In addition to “full control” over the instance’s load — normally, calls to the OpenAI API happen on shared compute resources — dedicated capacity gives customers the ability to enable features such as longer context limits. Context limits refer to the text that the model considers before generating additional text; longer context limits allow the model to “remember” more text essentially. While higher context limits might not solve all the bias and toxicity issues, they could lead models like gpt-3.5-turbo to hallucinate less.
Brockman says that dedicated capacity customers can expect gpt-3.5-turbo models with up to a 16k context window, meaning they can take in four times as many tokens as the standard ChatGPT model. That might let someone paste in pages and pages of tax code and get reasonable answers from the model, say — a feat that’s not possible today.
Brockman alluded to a general release in the future, but not anytime soon.
Greg has tells us; “The context windows are starting to creep up. Now, as part of the reason that we’re continually dedicating-capacity-customers-only right now is because there’s a lot of performance tradeoffs on our side”. “We might eventually be able to offer an on-demand version of the same thing.”
Microsoft and ChatGPT
Given OpenAI’s increasing pressure to turn a profit after a multibillion-dollar investment from Microsoft, that wouldn’t be terribly surprising.
Sometime ago, Microsoft made an announcement that it is bringing ChatGPT into Bing. In their statement, they will also implement it to their Edge browser. It’s even available to try out now. It generally uses an enhanced version of the AI model present in ChatGPT dubbed the Prometheus model. Unlike the ChatGPT app, this version upgrade can take into account recent information. While ChatGPT can only summarize information dated back a few years.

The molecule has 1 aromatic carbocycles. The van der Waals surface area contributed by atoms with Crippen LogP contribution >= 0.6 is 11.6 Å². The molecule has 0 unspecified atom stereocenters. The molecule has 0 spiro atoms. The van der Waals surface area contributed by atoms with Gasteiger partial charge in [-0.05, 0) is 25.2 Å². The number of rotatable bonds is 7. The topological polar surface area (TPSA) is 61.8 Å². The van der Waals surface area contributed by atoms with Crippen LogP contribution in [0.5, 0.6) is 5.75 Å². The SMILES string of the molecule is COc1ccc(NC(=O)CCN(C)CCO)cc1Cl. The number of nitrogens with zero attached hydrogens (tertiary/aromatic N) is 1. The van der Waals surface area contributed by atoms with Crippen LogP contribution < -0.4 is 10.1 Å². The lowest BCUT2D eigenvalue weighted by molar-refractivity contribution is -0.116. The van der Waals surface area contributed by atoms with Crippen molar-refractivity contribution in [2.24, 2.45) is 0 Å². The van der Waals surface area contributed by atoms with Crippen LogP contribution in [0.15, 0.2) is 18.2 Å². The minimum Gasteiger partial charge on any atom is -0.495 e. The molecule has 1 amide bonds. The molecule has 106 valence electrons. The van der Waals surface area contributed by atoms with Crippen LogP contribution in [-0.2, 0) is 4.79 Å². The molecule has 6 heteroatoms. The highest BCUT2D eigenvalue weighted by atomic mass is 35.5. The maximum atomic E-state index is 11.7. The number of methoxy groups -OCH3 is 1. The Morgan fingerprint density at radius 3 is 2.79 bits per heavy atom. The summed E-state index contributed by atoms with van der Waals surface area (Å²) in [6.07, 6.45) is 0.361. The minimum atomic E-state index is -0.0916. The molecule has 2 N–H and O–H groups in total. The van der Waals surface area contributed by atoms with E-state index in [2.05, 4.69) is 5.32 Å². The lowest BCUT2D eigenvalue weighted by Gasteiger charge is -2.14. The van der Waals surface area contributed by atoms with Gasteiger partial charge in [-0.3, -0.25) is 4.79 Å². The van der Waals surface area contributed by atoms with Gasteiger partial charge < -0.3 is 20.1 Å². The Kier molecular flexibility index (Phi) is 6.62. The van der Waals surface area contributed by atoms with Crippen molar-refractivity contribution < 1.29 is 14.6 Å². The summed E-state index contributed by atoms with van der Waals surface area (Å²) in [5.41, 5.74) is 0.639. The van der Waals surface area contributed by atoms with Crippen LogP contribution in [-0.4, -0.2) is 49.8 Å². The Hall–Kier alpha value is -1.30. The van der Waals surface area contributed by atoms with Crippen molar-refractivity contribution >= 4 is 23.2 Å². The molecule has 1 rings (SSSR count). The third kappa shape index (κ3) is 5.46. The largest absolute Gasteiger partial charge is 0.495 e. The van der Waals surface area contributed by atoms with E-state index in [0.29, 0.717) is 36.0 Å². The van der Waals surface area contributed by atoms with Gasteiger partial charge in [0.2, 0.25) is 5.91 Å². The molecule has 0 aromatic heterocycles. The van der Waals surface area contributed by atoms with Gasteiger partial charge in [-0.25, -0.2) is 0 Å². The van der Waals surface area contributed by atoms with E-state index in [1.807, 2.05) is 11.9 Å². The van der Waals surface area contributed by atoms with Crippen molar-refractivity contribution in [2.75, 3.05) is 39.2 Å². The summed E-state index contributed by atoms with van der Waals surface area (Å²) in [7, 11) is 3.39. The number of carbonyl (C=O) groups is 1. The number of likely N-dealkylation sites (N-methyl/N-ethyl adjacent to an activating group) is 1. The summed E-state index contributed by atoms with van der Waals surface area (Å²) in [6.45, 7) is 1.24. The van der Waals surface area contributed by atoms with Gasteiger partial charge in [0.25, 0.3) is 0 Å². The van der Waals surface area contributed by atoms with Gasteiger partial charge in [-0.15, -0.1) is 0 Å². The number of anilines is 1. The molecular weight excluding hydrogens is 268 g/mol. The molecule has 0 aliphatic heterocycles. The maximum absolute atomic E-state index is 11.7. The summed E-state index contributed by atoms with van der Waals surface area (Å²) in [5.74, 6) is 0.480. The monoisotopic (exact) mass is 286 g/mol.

Although ChatGPT is coming to Bing and Edge, it isn’t here yet. Microsoft has a Bing ChatGPT waitlist available, which reportedly topped more than one million sign-ups in the first 48 hours. Reports say Microsoft is rolling out the feature to select users now, so we expect a full release in the coming months.
It’s pushing the limits of ChatGPT and its usefulness, though. As we uncovered, Bing Chat is capable of some unhinged responses, and Microsoft is quickly working to bring the AI into line.
What’s the Future of ChatGPT?
From what we see online, there’s no doubt that the tech world has already become obsessed with ChatGPT. And trust me, it’s not slowing down anytime soon. We know that ChatGPT-4 is the next iteration of the model. As well, it is supposedly going to significantly improve the accuracy and capability of ChatGPT. There’s no firm release date for it yet, but the New York Times reported that it would launch sometime in the first quarter of 2023.
Personally, I think the bigger development will be how ChatGPT is integrated into other applications. Microsoft reportedly made a multibillion-dollar investment in ChatGPT. This alone is already starting to pay off for them. The first integration was in Teams Premium, with some of OpenAI’s features showing up to automate tasks and provide transcripts. With ChatGPT now available in Bing, it’s only a matter of time before we see more options. We might even see ChatGPT & OpenAI’s other technologies wrapped into applications like PowerPoint and Word.
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All that to say, if you think AI is a big deal now, just wait until it’s built into the most common applications regularly for employee as well as student purposes. We don’t know how or when this will start to roll out, but it’s certainly an important part of the future of ChatGPT.